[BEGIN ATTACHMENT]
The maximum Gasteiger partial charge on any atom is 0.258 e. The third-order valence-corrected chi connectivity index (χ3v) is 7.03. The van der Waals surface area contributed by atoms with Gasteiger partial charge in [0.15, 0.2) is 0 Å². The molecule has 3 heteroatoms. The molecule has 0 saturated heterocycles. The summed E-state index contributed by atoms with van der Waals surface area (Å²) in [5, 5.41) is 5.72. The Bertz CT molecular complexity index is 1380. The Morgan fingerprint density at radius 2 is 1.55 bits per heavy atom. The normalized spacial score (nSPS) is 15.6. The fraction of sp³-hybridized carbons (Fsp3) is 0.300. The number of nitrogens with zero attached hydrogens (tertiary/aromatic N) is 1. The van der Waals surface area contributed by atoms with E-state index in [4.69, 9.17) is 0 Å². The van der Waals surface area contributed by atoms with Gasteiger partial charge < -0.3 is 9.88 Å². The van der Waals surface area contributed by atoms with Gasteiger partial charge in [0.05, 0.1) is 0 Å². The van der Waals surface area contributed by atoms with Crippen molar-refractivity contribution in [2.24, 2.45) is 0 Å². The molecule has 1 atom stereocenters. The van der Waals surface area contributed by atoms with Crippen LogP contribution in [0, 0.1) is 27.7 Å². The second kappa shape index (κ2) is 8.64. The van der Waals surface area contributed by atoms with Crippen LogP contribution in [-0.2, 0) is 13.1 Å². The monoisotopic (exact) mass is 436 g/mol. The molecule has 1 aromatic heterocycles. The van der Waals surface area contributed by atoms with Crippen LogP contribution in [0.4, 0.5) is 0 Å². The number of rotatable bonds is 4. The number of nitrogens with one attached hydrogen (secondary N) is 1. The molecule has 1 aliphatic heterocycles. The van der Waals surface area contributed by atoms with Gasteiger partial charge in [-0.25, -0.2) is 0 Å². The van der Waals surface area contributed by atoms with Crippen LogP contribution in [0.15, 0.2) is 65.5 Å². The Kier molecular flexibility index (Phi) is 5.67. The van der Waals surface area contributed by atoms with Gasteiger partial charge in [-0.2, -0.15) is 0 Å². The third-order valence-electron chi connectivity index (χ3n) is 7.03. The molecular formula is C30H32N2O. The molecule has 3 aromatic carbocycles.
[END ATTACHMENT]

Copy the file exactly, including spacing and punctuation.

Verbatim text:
The maximum Gasteiger partial charge on any atom is 0.258 e. The third-order valence-corrected chi connectivity index (χ3v) is 7.03. The van der Waals surface area contributed by atoms with Gasteiger partial charge in [0.15, 0.2) is 0 Å². The molecule has 3 heteroatoms. The molecule has 0 saturated heterocycles. The summed E-state index contributed by atoms with van der Waals surface area (Å²) in [5, 5.41) is 5.72. The Bertz CT molecular complexity index is 1380. The Morgan fingerprint density at radius 2 is 1.55 bits per heavy atom. The normalized spacial score (nSPS) is 15.6. The fraction of sp³-hybridized carbons (Fsp3) is 0.300. The number of nitrogens with zero attached hydrogens (tertiary/aromatic N) is 1. The van der Waals surface area contributed by atoms with E-state index in [4.69, 9.17) is 0 Å². The van der Waals surface area contributed by atoms with Gasteiger partial charge < -0.3 is 9.88 Å². The van der Waals surface area contributed by atoms with Gasteiger partial charge in [0.05, 0.1) is 0 Å². The van der Waals surface area contributed by atoms with Crippen molar-refractivity contribution in [2.24, 2.45) is 0 Å². The molecule has 1 atom stereocenters. The van der Waals surface area contributed by atoms with Crippen LogP contribution in [0, 0.1) is 27.7 Å². The second kappa shape index (κ2) is 8.64. The van der Waals surface area contributed by atoms with Crippen LogP contribution in [-0.2, 0) is 13.1 Å². The monoisotopic (exact) mass is 436 g/mol. The molecule has 1 aromatic heterocycles. The van der Waals surface area contributed by atoms with Crippen LogP contribution in [0.4, 0.5) is 0 Å². The number of rotatable bonds is 4. The number of nitrogens with one attached hydrogen (secondary N) is 1. The molecule has 1 aliphatic heterocycles. The van der Waals surface area contributed by atoms with Gasteiger partial charge in [-0.25, -0.2) is 0 Å². The van der Waals surface area contributed by atoms with Crippen LogP contribution in [0.15, 0.2) is 65.5 Å². The Kier molecular flexibility index (Phi) is 5.67. The van der Waals surface area contributed by atoms with Gasteiger partial charge in [-0.2, -0.15) is 0 Å². The third-order valence-electron chi connectivity index (χ3n) is 7.03. The molecular formula is C30H32N2O. The molecule has 3 aromatic carbocycles.